The fallen angels want us to forget all about the price that Jesus paid to make us His friends, brethren, and members of His mystical spouse, the Church. We are the ones called to the wedding supper of the Lamb, not as spectators, but as members of the Bride herself. His blood, the blood of God, justifies our every hope, underwrites our every aspiration for conversion and holiness. Satan would have us count cheap the price of our freedom, joy, and peace—the Blood of the Lamb, whose value St Paul insists we never disregard: “You are not your own; you were bought with a price. So glorify God in your body” (1 Cor 6:19-20).
Remembrance of our price is the antidote against despair, which dogs the steps of fallen people as they strive to follow the way of the Lord Jesus. In more than one sense are we “deviled”: personal defects inevitably punctuate our daily efforts while demons stand ready to exploit the mounting evidence. They very reasonably suggest that our failures betray us: Either we’re mistaken about what it means to be a Christian, or naïve, or downright hypocritical. These are not accusations shouted in a tumultuous courtroom by a horned monster brandishing a rap sheet, but the unbiased observations of a “concerned friend,” whispered in the ear.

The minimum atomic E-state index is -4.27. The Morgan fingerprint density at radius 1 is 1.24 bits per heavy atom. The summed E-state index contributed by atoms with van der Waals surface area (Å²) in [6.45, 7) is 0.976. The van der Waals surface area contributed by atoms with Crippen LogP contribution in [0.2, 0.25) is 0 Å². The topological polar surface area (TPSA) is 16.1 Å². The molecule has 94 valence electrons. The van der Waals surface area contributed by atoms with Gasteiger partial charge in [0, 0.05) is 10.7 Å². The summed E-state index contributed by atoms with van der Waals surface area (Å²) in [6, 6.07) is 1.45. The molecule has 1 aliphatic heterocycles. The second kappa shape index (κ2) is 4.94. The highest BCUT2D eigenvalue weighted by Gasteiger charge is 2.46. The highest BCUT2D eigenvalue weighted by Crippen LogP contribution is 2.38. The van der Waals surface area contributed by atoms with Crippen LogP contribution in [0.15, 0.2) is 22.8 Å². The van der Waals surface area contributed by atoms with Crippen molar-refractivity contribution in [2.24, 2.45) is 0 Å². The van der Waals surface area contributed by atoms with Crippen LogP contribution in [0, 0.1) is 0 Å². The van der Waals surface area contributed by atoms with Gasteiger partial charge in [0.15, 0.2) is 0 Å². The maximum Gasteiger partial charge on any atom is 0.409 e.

Their aim is not so much a dramatic about-face in our spiritual life as the more subtle surrender of a defeated soul. Having grown weary of struggle and failure, and convinced that progress is unrealistic, a practical discouragement sets in—the fault most inimical to the childlike spirit. The resilience that leaves a fall behind and runs along is replaced by a disheartened “Why bother?”
Yet for the humble, the Gospel promises the power to become children of God, to be reborn and renewed by grace continually (cf. Jn 1:12-16). Thus the children of God are invincible even in failure. We are unbeatable not because we are without sin, nor because we have nothing to be accused of, but because the Blood of Jesus is the endless source of our hope, as Revelation asserts. We are, as T.S. Eliot put it, “only undefeated/Because we have gone on trying.” We can repent; we can change; we can become saints.
The fallen angels know exactly what they have lost and what we have gained, and have still to gain. And they know a lot about us which makes us easy targets for temptation and confusion. Because of this the companionship and intercession of Saints Michael, Raphael, and Gabriel are essential for us to reach the end of our journey. The holy Archangels have this mission in our lives: to shield us from the envy of the fallen angels and guide us to the fulfillment of our vocation in Christ to be the children of God.